I feel pretty

It is actually quite funny how I am basically called out either as ‘hey beauty’ or ‘hey auntie’ on the Chinese streets here.

In the Netherlands, we normally know that we are real adults once strangers start ‘Miss’ing’ you. “Dear Miss, you forgot this.” “Excuse me Miss, do you know the way?” “Miss, can I help you with something?”

Here in China, I had sort of the same feeling when I somewhat transcended seamlessly from ‘sister’ to ‘auntie’. A change that I am still not too happy about. On the other end of the spectrum, there’s the ‘hey beauty’ (or ‘hey hunk’ for all those handsome boys out there) that I get called multiple times a day whenever I step a foot outside of my office. This might also tell you something about the office I work at and about my looks, but let us not go there for now.

Of course nobody on the streets means the description literally. It has gone so far that I do not think these terms are used to actually describe a beautiful girl or handsome boy anymore. Having kids and parents call me auntie, actually irritates me in 2 ways.

First, it of course makes me feel older. I already experienced this when my nieces and nephews got kids, most of them being around 5-7 years older than I, and realizing I was suddenly an aunt.

Second, I associate it with a certain familiarity or warmth that I do not possess. I think most aunties in stories are warm and forgiving. They are the surrogate mothers where kids can get candy and have fun and play. I do not have such feelings for random kids. At all.

At the same time, I am wondering where exactly the limit is when I will only get called auntie. Or perhaps there is a specific name they use for gorgeous 50+ year olds that I only know once I enter that club? One more thing to look forward to as  I get older.stock-rose-1525145_1920.jpg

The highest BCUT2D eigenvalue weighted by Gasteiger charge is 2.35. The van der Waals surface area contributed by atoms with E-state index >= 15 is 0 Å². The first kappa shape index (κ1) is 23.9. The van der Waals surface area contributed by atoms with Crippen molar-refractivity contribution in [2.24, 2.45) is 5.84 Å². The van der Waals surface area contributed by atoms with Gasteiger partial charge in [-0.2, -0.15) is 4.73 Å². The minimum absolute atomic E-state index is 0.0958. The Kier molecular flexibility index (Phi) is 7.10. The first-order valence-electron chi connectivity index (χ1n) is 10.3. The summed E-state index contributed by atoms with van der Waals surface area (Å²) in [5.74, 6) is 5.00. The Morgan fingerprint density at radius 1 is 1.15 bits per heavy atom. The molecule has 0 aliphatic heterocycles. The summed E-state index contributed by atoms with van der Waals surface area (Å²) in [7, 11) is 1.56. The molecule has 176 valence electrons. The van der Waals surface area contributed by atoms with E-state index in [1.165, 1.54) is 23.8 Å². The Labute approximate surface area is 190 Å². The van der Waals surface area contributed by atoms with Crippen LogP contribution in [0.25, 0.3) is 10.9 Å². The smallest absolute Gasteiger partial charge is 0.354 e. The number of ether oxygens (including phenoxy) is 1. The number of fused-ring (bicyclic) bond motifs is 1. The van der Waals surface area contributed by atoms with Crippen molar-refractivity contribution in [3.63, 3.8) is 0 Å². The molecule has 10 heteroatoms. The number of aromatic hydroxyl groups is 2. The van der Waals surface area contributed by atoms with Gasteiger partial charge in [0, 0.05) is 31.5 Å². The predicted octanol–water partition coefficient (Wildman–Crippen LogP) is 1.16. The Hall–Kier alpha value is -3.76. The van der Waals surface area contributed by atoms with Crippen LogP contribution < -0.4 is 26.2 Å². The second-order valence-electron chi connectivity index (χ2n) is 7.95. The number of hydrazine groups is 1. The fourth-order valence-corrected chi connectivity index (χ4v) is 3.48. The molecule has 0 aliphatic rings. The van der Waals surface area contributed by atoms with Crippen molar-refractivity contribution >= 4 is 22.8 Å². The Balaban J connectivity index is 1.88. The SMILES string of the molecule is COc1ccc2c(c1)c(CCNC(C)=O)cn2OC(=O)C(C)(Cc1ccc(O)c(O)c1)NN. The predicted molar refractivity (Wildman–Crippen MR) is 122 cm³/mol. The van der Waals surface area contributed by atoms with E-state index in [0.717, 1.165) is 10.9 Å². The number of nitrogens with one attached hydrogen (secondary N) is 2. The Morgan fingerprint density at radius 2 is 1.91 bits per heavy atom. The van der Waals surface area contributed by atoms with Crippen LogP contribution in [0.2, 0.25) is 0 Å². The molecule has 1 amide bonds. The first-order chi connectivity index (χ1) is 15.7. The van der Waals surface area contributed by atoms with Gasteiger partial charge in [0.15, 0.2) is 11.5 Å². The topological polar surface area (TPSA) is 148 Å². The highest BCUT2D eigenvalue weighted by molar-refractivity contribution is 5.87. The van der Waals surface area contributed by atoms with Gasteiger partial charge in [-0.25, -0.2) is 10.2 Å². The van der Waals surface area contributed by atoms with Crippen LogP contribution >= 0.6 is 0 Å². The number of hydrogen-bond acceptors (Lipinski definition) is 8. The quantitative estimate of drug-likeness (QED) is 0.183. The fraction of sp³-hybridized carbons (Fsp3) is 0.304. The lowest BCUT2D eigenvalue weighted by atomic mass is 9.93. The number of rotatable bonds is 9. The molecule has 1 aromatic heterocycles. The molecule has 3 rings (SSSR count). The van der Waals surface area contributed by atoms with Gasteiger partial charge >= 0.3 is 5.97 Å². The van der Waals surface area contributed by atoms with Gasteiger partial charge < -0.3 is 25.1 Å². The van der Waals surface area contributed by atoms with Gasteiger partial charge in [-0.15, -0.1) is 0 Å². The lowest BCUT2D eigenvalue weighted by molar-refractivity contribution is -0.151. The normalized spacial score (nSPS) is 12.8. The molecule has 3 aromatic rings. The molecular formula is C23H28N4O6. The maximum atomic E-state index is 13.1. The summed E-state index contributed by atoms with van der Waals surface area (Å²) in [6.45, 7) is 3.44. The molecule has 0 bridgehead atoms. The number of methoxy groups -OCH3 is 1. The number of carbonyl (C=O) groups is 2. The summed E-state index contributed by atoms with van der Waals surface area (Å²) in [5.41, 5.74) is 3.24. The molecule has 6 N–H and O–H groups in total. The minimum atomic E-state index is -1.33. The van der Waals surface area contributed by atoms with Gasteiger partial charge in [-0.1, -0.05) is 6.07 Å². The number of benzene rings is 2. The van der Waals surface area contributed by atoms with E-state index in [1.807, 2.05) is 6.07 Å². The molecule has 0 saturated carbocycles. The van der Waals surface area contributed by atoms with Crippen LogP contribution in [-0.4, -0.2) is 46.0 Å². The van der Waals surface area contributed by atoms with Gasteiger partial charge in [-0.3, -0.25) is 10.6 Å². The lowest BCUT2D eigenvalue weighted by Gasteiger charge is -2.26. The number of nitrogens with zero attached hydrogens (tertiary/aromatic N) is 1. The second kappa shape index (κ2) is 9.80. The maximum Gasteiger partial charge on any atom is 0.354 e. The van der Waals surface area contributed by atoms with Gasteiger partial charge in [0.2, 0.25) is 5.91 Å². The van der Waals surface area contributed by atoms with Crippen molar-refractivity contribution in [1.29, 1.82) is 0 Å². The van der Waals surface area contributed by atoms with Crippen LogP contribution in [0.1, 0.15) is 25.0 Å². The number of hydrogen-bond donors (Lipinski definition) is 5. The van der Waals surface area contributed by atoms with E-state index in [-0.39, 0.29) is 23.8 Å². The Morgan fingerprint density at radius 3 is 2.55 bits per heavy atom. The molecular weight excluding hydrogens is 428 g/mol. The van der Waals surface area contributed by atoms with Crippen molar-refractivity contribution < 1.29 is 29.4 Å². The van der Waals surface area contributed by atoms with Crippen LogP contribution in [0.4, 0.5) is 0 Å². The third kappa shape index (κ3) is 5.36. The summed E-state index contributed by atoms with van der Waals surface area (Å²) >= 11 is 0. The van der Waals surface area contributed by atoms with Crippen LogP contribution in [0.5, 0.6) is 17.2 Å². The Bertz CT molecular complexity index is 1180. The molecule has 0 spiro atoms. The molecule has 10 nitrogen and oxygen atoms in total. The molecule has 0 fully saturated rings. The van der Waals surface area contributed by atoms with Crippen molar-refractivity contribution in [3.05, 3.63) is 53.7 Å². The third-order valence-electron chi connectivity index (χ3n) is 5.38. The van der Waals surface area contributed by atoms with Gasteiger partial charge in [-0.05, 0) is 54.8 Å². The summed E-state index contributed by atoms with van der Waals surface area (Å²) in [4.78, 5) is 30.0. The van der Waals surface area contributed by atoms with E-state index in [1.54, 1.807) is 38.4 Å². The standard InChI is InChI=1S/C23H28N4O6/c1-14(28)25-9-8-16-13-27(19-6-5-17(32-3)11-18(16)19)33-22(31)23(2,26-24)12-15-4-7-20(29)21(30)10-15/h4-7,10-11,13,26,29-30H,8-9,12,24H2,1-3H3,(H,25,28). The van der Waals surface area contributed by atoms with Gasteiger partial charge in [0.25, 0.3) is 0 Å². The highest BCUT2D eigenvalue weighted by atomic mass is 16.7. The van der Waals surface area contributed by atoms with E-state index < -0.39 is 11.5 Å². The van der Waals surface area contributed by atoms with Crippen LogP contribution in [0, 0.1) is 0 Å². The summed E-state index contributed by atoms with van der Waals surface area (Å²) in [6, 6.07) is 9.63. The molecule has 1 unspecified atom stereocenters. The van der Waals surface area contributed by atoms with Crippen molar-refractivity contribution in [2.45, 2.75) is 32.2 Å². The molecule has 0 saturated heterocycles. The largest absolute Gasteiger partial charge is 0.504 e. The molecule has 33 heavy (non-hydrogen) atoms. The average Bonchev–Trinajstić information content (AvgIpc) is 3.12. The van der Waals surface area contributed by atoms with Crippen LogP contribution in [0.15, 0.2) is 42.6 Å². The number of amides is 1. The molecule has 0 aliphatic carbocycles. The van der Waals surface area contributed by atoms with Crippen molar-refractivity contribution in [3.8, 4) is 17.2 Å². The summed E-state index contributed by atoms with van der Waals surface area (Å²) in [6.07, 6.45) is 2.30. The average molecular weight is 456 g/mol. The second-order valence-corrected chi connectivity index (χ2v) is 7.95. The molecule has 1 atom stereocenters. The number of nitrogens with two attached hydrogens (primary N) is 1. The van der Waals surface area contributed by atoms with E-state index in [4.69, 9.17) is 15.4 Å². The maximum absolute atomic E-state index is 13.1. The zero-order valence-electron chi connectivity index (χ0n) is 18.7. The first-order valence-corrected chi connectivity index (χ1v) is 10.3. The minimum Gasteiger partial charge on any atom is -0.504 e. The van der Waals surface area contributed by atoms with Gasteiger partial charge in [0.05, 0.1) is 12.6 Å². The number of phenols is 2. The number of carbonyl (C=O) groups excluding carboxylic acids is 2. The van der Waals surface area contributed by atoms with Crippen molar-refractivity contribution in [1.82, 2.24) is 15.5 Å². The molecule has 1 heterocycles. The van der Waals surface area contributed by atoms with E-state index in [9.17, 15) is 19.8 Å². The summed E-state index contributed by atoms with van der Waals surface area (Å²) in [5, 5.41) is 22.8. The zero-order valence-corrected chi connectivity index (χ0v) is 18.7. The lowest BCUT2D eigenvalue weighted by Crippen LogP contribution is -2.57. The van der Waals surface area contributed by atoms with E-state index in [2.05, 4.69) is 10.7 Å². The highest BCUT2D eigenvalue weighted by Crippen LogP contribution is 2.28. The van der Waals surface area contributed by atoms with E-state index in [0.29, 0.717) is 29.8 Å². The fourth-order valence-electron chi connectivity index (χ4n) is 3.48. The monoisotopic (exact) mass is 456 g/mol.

Good looks never go out of style

It is no surprise that both the Netherlands and China have very different opinions on what constitutes good clothing and nice style. You could almost say they are polar opposites, with the Chinese often adhering to more is more and the Dutch to less is more.

But that is of course not the complete picture. Let me paint a short overview of the female looks that can be seen in both countries on the streets:

Standard attire:

Denim Dutchies – The Dutch are not necessarily very pessimistic, but they do seem very blue. Denim, especially skinny jeans, are our informal national attire. It is amazing how there is a basic outfit that everyone wears, from teenager to women in their forties. Pick a random top (often in a subdued color), throw on a pair of skinny jeans and a pair of ankle boots and you are now dressed the same as 85 % of the Dutch female population.

Colorful Chinese – Not to be outdone, the Chinese often also have a basic outfit that everyone wears. It is basically called everything goes. Pair that t-shirt with bad English on a ripped pair of jeans, match it with lacquered shoes with pompons and a hat with ears. And it is funny that even though everyone is wearing very different combinations, it somehow looks similar because it is such an eccentric combination of clothes.

Relaxed attire:

Tricot tricks – Soft, stretchy and with every print imaginable. Tricot is something probably every Dutch woman has hanging in her house. Often with a funky print to give it that hip edge. Oftentimes tricot is very popular for wrap dresses, chique and comfy at the same time. Or so we like to believe.

Sleepwalking – Your pajamas. Or those house suits. Both are fine pieces of outerwear for your average Chinese. Whether you are going for grocery shopping, picking up your kids or going to the theater. Why would you trade in any of your comfort and not match your top and bottom?

Trendy attire:

Basically basic – Most Dutch are more interested in wearability and quality than following the latest trends. Sure, they might take a daring outing to fashionland once in a while and return with a tiger sweater or breathtakingly ugly sneakers. But hey, at least you can wear those and they are somewhat practical.

Impractically Instagram-ready – Korea and Japan dictate many of the fashion trends in China. This means that a lot is copied and a lot is combined differently than originally, since it is available so quickly. It also means that brands take much more risks when putting clothes in stores. I have seen sweaters accessorized with things that resemble cheerleader pompons. The Chinese understand that fashion and practicality are two different things.